The foregoing constraint can be understood more clearly by further explanation of the purpose and advantages of the groove 65 and shown in FIG. 5. Thus, if one considers the electro-optic effect that would occur if those grooves were not present, it will be recognized that a field would exist between the surface bus electrodes, e.g. 85, 89, and penetrate into the intermediate material. Groove 61 serves a similar purpose in regard to electrode 85 on the opposing ground electrode of grouping G3-4. Such a field would affect the birefringence of intermediate modulator material and cause unwanted light leakage through a light valve device employing the modulation. The grooves of the present invention remove electro-optic material between these address electrodes and thus avoid such unwanted light leakage. The grooves between address electrodes provide another advantageous function. Thus, when the adjacent electrodes operate without intervening grooves, a high capacitance is presented to the address electrode drivers. The provision of grooves between the address electrodes increases the effective spacing between electrodes and the inter-electrode capacitance thus drops substantially. This allows successful use of high voltage (e.g. 400v) drivers.
In employing devices such as shown in FIGS. 1 and 5, one additional refinement has been found useful. Thus, the dicing of grooves sometimes leaves residual scratches on the groove bottoms. Such scratches can scatter passing light, disturbing its polarization and causing light leakage. To avoid this condition, it is highly useful to provide a mask coating over the groove bottoms. A preferred technique for effecting such masking is, after electroding, to fill the grooves with a dielectric masking liquid. Various settable, dielectric liquids containing black pigments or dyes can be used. A useful coating technique is to fill the grooves by capillary action with a liquid whose meniscus does not extend onto the land surfaces of the light modulation regions.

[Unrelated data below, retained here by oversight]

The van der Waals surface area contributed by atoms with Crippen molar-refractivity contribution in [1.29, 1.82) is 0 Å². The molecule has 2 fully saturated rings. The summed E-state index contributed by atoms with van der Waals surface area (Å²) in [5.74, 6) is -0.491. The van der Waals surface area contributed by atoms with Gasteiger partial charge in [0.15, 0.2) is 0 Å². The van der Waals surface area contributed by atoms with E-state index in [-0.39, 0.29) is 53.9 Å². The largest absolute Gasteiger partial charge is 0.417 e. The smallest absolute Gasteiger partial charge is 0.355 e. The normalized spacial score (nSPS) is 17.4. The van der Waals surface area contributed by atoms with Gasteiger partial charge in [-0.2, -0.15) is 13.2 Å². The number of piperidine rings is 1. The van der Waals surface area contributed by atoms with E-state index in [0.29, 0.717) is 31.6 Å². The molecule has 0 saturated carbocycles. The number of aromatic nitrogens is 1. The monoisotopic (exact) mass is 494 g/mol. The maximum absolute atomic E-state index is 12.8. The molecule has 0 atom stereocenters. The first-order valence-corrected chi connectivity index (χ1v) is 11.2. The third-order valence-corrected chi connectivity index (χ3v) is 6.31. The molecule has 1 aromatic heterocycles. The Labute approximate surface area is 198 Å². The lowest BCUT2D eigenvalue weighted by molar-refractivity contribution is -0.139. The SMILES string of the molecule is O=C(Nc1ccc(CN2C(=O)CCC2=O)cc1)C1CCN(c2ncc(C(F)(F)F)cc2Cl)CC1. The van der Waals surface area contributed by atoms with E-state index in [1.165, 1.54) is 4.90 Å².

The invention has been described in detail with particular reference to preferred embodiments thereof, but it will be understood that variations and modifications can be effected within the spirit and scope of the invention.
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|U.S. Classification||359/254, 359/323|
|International Classification||G02F1/055, G02F1/03|
|Cooperative Classification||G02F1/0316, G02F1/0551|
|European Classification||G02F1/055B, G02F1/03B4|
|Oct 31, 1988||AS||Assignment|
Owner name: EASTMAN KODAK COMPANY, ROCHESTER, NY, A CORP. OF N
Free format text: ASSIGNMENT OF ASSIGNORS INTEREST.;ASSIGNOR:KAUKEINEN, JOSEPH Y.;REEL/FRAME:004969/0762
Effective date: 19871009
Owner name: EASTMAN KODAK COMPANY, NEW YORK
Free format text: ASSIGNMENT OF ASSIGNORS INTEREST;ASSIGNOR:KAUKEINEN, JOSEPH Y.;REEL/FRAME:004969/0762
Effective date: 19871009
|Jun 12, 1992||FPAY||Fee payment|
Year of fee payment: 4
|Jul 19, 1996||FPAY||Fee payment|
Year of fee payment: 8
|Jul 31, 2000||FPAY||Fee payment|
Year of fee payment: 12